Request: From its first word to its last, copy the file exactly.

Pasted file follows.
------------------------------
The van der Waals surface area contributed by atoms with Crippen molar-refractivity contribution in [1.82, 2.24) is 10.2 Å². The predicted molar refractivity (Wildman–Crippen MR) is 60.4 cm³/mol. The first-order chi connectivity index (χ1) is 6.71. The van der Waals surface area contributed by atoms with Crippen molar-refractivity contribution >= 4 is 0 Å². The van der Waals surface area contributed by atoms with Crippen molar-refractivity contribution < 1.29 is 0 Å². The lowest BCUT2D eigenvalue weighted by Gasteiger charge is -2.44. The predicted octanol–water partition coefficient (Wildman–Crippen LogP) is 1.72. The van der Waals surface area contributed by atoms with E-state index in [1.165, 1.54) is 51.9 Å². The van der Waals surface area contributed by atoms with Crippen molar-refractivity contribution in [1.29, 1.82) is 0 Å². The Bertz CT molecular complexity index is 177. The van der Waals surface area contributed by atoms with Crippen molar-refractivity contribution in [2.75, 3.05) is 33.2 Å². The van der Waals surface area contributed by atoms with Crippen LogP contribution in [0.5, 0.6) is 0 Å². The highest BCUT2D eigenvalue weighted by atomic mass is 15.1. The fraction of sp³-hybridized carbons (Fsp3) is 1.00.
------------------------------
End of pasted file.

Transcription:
The van der Waals surface area contributed by atoms with Crippen molar-refractivity contribution in [1.82, 2.24) is 10.2 Å². The predicted molar refractivity (Wildman–Crippen MR) is 60.4 cm³/mol. The first-order chi connectivity index (χ1) is 6.71. The van der Waals surface area contributed by atoms with Crippen molar-refractivity contribution >= 4 is 0 Å². The van der Waals surface area contributed by atoms with Crippen molar-refractivity contribution < 1.29 is 0 Å². The lowest BCUT2D eigenvalue weighted by Gasteiger charge is -2.44. The predicted octanol–water partition coefficient (Wildman–Crippen LogP) is 1.72. The van der Waals surface area contributed by atoms with E-state index in [1.165, 1.54) is 51.9 Å². The van der Waals surface area contributed by atoms with Crippen molar-refractivity contribution in [1.29, 1.82) is 0 Å². The Bertz CT molecular complexity index is 177. The van der Waals surface area contributed by atoms with Crippen molar-refractivity contribution in [2.75, 3.05) is 33.2 Å². The van der Waals surface area contributed by atoms with Crippen LogP contribution in [0.5, 0.6) is 0 Å². The highest BCUT2D eigenvalue weighted by atomic mass is 15.1. The fraction of sp³-hybridized carbons (Fsp3) is 1.00.